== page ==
Economic Times Column on Metaphors and Analogies

After a gap of almost exactly 23 years, I was invited by ET to start writing a column for the paper. 

Here is the first one: http://bit.ly/2vJQUQ6

Any suggestions about what I should write about in future columns will be welcome. I won’t write about any specific company or stock, however.

Thanks,

Sanjay Bakshi

8 August 2017

10 thoughts on “Economic Times Column on Metaphors and Analogies

  1. Balakrishna Adiga says:

    Dear Professor

    I enjoyed reading the first one yesterday. Liked it a lot. Thank you so much

    Balakrishna Adiga Bangalore 560085

    On Tue, Aug 8, 2017 at 10:44 AM, Fundoo Professor wrote:

    > fundooprofessor posted: “After a gap of almost exactly 23 years, I was > invited by ET to start writing a column for the paper. Here is the first > one: http://bit.ly/2vJQUQ6 Any suggestions about what I should write > about in future columns will be welcome. I won’t write abou” >

  2. Good. Yes, practical way of teaching to do away myths and misconceptions in our life. Even if we succeed in doing away with our myths, misconceptions, wrong assumptions, etc., we will be much better off.
    Let all the posts be shared on this blog also for the benefit of your readers and admirers.

  3. Dr. Vinayak Karun says:

    in 2008 and 2013 when market was going down there were some companies whose stock prices were going up. can u throw some light on that thing

  4. Dear Sir

    You could throw some light on why you dont regard the often used PE ratio as good valuation tool ( even if you use normalized earnings )

    With Regards
    Bheeshma

  5. vsarda says:

    I believe the concept of Munger’s “mental models” and / or Howard Marks’ “second level thinking” would interest vast majority of readers as most wouldn’t have come across them.

  6. Really enjoyed reading the first column.

    One topic I would like to suggest for future columns is “Intelligent Fanatics”. I remember reading an article about India’s Intelligent Fanatics by you.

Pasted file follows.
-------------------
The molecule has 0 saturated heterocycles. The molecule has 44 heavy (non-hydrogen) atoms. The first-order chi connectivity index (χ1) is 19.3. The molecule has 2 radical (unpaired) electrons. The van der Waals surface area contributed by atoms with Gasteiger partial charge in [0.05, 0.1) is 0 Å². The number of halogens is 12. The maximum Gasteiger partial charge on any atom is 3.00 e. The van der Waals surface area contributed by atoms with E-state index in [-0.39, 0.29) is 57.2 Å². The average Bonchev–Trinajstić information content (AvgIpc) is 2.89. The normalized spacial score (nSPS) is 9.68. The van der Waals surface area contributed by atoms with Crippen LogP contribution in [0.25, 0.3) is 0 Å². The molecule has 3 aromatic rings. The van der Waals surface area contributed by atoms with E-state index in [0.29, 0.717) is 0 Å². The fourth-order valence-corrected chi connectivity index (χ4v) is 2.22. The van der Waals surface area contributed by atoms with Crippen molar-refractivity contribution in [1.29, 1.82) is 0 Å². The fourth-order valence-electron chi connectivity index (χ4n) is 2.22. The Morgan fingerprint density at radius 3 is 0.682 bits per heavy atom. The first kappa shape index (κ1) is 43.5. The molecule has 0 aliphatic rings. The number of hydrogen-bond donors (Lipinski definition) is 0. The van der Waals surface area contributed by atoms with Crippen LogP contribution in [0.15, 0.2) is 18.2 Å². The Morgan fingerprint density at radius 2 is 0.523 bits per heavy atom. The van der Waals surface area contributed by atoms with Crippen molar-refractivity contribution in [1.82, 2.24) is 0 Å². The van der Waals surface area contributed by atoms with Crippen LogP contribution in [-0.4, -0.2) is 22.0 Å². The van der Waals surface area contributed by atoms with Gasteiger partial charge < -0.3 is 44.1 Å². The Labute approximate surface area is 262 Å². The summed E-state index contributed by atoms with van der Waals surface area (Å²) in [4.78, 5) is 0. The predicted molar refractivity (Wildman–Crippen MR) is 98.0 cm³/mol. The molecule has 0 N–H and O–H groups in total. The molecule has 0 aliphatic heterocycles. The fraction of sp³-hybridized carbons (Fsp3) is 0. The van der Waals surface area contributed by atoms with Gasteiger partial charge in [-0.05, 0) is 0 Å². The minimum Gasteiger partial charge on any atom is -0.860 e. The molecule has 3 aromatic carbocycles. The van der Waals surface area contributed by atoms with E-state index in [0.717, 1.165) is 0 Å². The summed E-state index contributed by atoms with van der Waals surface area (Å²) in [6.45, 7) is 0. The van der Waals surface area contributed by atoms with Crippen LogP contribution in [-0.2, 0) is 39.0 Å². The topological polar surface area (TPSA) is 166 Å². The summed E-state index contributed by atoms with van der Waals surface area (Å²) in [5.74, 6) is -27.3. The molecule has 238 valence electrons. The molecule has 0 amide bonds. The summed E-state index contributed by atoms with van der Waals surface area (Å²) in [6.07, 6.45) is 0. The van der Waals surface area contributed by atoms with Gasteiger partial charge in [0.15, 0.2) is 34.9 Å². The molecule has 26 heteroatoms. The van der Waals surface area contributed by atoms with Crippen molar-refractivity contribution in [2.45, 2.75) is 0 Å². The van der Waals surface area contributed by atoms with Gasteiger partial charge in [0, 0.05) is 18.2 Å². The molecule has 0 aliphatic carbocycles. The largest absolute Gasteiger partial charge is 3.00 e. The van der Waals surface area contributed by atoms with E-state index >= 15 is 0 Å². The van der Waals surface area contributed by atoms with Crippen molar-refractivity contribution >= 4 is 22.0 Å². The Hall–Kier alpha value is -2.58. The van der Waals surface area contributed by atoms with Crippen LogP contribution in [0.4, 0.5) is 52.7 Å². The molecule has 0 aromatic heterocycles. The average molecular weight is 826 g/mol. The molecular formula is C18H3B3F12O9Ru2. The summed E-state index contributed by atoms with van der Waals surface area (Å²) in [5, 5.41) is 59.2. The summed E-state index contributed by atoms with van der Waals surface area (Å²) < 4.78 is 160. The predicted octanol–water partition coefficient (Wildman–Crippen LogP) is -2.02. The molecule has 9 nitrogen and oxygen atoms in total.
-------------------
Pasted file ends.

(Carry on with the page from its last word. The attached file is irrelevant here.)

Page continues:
Some areas to include would be what qualifies someone to be both intelligent and a fanatic?How to identify an intelligent fanatic business leader from the point of view of investing? And How to compare two or more intelligent fanatics?

  7. Excellent article!

    Whenever you write in the ET, please do post a link on your blog as well.
    Thank you.

  8. Barath Mukhi says:

    Hi Prof. Here’s my list

    1. It would be great if you could explain the difference between Joel Greenblatt style of investing where one pays lower multiples for high quality companies vs Paying up for quality where one pays slightly higher multiples compared to the magic formula style.

    2. Why do you consider buybacks as zero sum games?

    3. Apart from expected returns and debt capacity bargain framework, do you use any other valuation techniques?

    4. Do you find it easy to use the Bayesian framework to analyze new facts and data points related to stocks that you already hold in your portfolio?

    5. Is it worthwhile trying to use a systematic withdrawal plan approach in order to avoid losses in a potential future bear market?

  9. indrayan410 says:

    Hello Mr. Bakshi,

    1) I would like to read about your thoughts on how you value companies. I know you do not want to be stock-specific but it would be great if you could provide examples of some back-of-the-envelope calculations using fictional companies.

    2) Your views on spotting and assessing economic moats (including reinvestment moats)

    Thanks,
    Indrayan Ghosh

  10. kklucky says:

    Dear Sir,

    It would be interesting to know your thoughts on why the “value investing” approach continues to work across markets and cycles. Is it possible that the term has been defined tautologically (and likely that’s why it’s not an easy game in practice)?

    Thanks
    Lucky

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